Any collision between a passenger vehicle and a large truck or tractor-trailer is always going to be extremely dangerous, as the truck has the advantage of both size and weight over a car. In accidents between passenger cars and large trucks, the vast majority of resulting serious injuries and deaths are to the occupants of the passenger vehicles. Large truck accidents claimed the lives of 4,119 people in the U.S. in 2019 alone. Perhaps the deadliest yet most preventable type of collision with a large truck is known as a truck underride crash.
What is an Underride Crash?
Large trucks and tractor-trailers sit much higher off the road than the average passenger vehicle, such that their rear bumpers and side frames do not come close to matching up in a collision. In an underride accident, a car slides partially or completely under the truck or trailer, usually resulting in catastrophic injury or death to the occupants.
In an underride accident, the first point of contact with the side or rear of the truck is usually the car’s windshield. This means that most car safety features, especially the car’s front and rear crumple zones, don’t even come into play in an underride crash. Because of this, even low-speed underride crashes can be deadly to a vehicle’s occupants.
According to the Insurance Institute for Highway Safety, (IIHS), a non-governmental source of crash and safety data, there were 500 to 600 deaths per year  in the United States resulting from an underride collision where a passenger car struck a tractor-trailer from the rear or the side. To put it into perspective, that’s 50 people per month, or two deaths every day, from underride accidents.
It isn’t just passenger cars that are involved in underride crashes. Underride crashes can result and have resulted in the injury or death of motorcyclists, bicyclists, and pedestrians.
A senior research fellow at the IIHS stated that the IIHS estimates that underride occurs in 80-90% of tractor-trailer rear and side crashes where there are serious or fatal injuries. These are only estimates, as there is no standard way for police to report underride crashes, as discussed below.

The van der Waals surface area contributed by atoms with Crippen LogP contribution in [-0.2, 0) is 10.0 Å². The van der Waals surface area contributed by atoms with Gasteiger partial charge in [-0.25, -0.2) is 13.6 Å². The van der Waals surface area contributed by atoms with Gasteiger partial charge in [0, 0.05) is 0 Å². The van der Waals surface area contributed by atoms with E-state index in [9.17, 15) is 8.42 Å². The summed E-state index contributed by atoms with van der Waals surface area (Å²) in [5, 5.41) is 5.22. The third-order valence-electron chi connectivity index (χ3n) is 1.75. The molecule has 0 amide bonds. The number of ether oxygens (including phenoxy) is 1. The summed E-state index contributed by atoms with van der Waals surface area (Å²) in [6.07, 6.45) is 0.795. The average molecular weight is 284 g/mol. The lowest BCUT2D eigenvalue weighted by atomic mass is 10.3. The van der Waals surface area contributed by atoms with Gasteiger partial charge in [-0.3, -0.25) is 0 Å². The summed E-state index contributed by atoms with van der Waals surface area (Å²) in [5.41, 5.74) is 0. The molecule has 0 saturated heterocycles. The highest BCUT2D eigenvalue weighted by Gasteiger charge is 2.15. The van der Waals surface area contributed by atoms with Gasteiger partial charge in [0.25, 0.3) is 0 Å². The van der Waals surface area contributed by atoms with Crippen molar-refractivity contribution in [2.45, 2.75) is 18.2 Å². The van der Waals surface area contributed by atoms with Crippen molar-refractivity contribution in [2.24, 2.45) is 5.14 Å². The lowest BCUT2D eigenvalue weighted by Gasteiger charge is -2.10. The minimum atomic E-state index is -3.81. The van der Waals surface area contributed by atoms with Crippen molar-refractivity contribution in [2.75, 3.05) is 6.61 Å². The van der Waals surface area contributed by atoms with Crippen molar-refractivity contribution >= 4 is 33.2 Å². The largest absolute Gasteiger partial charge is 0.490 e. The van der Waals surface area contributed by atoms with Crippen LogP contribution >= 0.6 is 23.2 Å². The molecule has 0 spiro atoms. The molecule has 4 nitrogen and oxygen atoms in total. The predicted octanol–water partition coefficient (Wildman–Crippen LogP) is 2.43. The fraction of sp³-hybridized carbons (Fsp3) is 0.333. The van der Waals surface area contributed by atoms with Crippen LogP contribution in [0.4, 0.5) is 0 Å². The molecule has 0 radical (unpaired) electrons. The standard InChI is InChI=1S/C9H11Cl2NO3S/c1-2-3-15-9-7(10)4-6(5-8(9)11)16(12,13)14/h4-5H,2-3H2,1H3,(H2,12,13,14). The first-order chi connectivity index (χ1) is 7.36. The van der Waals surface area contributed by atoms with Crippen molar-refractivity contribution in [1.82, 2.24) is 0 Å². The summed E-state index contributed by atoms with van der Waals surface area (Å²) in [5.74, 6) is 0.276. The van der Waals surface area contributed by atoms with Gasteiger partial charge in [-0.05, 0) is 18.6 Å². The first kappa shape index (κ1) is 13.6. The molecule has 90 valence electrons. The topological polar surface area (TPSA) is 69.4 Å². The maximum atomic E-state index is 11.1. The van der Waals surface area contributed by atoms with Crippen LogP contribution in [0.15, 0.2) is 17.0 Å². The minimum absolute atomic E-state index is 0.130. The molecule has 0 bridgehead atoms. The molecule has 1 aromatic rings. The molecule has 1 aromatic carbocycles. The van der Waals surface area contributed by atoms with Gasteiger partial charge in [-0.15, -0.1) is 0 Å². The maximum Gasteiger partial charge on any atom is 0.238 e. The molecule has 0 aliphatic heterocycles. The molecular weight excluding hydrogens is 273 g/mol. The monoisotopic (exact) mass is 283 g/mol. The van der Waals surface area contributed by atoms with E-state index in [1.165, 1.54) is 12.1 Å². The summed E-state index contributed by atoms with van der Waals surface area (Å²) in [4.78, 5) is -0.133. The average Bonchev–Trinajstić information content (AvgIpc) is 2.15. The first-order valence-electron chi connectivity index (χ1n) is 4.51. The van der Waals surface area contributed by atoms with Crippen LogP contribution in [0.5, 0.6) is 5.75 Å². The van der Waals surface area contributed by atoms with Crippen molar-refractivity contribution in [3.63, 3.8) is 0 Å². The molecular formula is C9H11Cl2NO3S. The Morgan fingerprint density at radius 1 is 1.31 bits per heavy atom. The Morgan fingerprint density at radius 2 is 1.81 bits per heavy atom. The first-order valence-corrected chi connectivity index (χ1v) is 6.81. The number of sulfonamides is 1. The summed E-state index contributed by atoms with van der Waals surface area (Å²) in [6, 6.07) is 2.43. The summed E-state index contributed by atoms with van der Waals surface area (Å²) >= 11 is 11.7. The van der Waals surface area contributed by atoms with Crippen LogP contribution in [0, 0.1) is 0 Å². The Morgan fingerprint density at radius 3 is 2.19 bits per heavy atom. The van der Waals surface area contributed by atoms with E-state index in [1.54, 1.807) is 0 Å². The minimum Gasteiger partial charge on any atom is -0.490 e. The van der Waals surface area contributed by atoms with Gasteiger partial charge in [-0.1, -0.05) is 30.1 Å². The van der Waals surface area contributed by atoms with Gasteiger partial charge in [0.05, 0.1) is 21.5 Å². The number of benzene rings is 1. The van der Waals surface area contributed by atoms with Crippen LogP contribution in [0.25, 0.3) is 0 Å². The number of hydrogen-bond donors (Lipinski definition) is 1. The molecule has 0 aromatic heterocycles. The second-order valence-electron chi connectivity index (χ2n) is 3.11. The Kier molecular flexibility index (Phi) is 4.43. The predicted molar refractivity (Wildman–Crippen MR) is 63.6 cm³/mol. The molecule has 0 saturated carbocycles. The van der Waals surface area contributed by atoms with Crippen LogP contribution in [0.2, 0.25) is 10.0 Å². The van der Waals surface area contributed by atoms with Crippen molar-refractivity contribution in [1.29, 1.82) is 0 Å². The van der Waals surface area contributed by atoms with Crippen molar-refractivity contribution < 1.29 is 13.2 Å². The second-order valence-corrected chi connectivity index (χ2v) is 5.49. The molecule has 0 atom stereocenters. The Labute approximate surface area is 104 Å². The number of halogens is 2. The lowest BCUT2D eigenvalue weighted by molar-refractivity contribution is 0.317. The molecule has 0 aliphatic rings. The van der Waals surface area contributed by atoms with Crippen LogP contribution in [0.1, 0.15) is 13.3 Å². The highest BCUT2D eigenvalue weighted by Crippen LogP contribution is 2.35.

Unfortunately, there are currently no regulations that require large trucks and tractor-trailers in the U.S. to have either front or side guards, even though there is proof these could save many lives and lessen the occurrence of serious injuries. Many European nations already require front guards on their large trucks for this same reason. In the U.S., there are efforts underway to require side guards, but they have yet to become law. The National Traffic Safety Board, (NTSB) has recommended side guards for all large trucks, but industry stakeholders have been pushing back.
Preventing Underride Accidents
In addition to requiring better rear guards, as well as front and side guards on all large trucks and tractor-trailers, other measures could be taken to reduce the number of underride accidents on our roadways.
- Better inspections. Just because a truck is equipped with a rear guard does not mean it will prevent an underride crash. Many guards have rusted or otherwise fallen into disrepair, making them less effective in a crash. Improved inspection standards by state authorities to specifically require a yearly evaluation of the rear guard could reduce the number of injuries and fatalities from underride.
- Better reporting. One of the difficulties in convincing lawmakers to improve the safety of large trucks and tractor-trailers is the lack of accurate statistics on underride crashes. There is currently no uniform, national standard for reporting an underride crash on a crash report filled out by police. Also, many police officers have not been trained to correctly recognize underride crashes. Because of this, underride accidents are almost certainly underreported. A nationwide standard for the reporting of underride accidents would yield data that would allow legislators and regulatory bodies to craft better standards.
Hundreds of people are seriously injured or killed due to underride accidents each year. Better safety technology already exists to prevent most of these unnecessary tragedies. An improved state-by-state reporting system for traffic accidents that takes into account underride crashes is needed, as well as better training for traffic officers. Finally, lawmakers and regulators at the federal level can work with the trucking and transport industries to implement better truck safety features.